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Interfaith group protests for climate action in front of federal Environment Minister Jonathan Wilkinson's B.C. office

More than a dozen local Buddhist, Quaker, Presbyterian, Catholic and other devout members of Greenfaith International Network held a demonstration in front of North Vancouver MP Jonathan Wilkinson’s constituency office today
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Local members of the Greenfaith International Network stage a climate protest outside North Vancouver MP Jonathan Wilkinson's office, March 11, 2020.

North Vancouver MP Jonathan Wilkinson’s constituency office has been the site of several protests since he was named Minister of Environment and Climate Change – but this may have been the first one involving divine providence.

More than a dozen local Buddhist, Quaker, Presbyterian, Catholic and other devout members of Greenfaith International Network held a demonstration on the street outside Wilknson's office Thursday morning. The interfaith group sang hymns. They chanted mantras. They rang standing bowls and bells, and lit candles and incense.

Organizer Christine Thuring held back tears as she initiated the ceremony at 11 a.m. – the time chosen specifically to represent the 11th hour urgency of the climate crisis.

The group cordially presented Wilkinson’s staff a list of 10 demands assembled by Greenfaith. Among them: 100 per cent renewable energy for all, net zero emissions by 2030 (20 years ahead of the current federal timeline), and welcome for climate migrants.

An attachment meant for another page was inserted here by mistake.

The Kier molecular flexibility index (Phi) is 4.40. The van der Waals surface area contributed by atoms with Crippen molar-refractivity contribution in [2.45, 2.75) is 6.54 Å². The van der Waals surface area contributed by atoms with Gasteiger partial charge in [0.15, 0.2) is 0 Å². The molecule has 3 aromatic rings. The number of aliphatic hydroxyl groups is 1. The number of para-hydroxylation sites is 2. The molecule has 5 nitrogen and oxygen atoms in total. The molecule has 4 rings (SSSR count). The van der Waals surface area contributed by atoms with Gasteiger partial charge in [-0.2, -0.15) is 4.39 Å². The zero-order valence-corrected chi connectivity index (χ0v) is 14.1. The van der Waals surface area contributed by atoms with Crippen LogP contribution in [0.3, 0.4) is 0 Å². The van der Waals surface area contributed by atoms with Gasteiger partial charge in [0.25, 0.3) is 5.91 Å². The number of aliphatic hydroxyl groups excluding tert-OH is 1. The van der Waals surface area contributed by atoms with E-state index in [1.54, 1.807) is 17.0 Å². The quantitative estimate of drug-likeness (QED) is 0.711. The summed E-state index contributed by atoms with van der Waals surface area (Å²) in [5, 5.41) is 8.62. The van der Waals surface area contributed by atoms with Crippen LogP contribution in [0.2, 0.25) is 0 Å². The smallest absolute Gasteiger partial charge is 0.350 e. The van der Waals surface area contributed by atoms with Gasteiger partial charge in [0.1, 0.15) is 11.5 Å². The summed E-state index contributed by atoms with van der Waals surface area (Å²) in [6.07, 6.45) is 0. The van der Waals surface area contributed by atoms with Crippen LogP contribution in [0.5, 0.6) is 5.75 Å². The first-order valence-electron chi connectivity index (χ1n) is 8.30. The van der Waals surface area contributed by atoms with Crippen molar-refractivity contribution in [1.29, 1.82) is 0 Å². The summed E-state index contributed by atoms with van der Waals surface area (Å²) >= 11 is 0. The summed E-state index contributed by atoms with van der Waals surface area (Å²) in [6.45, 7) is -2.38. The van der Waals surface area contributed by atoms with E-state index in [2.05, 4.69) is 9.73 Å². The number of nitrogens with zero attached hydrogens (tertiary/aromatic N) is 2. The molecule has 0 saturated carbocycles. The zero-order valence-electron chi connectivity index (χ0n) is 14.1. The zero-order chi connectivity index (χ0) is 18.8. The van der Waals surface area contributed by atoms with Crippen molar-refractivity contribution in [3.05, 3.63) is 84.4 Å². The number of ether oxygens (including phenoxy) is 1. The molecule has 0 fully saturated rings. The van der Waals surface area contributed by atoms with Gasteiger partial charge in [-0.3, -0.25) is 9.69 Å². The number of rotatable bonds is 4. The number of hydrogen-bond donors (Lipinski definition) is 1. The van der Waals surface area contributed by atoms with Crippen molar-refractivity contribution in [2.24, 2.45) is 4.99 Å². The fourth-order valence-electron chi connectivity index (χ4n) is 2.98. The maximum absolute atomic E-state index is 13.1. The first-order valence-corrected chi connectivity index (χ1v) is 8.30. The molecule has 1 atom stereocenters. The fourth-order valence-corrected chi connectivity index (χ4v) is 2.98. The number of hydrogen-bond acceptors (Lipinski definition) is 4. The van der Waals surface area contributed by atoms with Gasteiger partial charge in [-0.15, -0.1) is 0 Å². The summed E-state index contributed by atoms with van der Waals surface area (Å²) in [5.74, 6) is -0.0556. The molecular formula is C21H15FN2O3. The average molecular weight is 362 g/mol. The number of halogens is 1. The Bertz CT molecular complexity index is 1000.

The group added a few specific local demands, including restoring the tarsands to boreal peat forests, returning Indigenous land in its original condition and abandoning all government subsidies and investments in fossil fuel, starting with the expansion of the Trans Mountain pipeline.

“It's a failed business model. The markets do not exist, and it's plowing through unceded Indigenous territory with colonial violence. It's completely inappropriate in this day and age,” Thuring said.

Canada’s goal to reach net-zero emissions is totally incompatible with the government's current approach, she added, and the billions of taxpayer dollars would be better spent transitioning workers to a green economy.

“Trudeau says he’s a climate leader and he’s building pipelines,” she said. “Obviously, he's just spewing lies, or he doesn't know what he's talking about, or a little bit of both. I think actions speak louder than words.”

Thuring said she does not know if Wilkinson is a religious person, but she said she holds out some hope he might be inspired.

“It might awaken something,” she said. “But he is locked in a bureaucratic institution that I'm not sure how much freedom of expression or influence he actually has, and so I don't have very high expectations. However, I also have very high expectations of that institution, which is the government of so-called Canada.”

Wilkinson was in Ottawa at the time, but, in a statement, he welcomed the protest.

“The demonstration by Greenfaith today is an important recognition that the climate crisis demands urgent and united action by Canada’s governments, community leaders, and civil society. I am heartened by the passion and dedication of those who gathered outside my constituency office today,” he said. “As Canada continues to accelerate climate action through the strengthened climate plan we released in December and our ambition to achieve net zero emissions by 2050, I very much welcome the advocacy of organizations like Greenfaith.”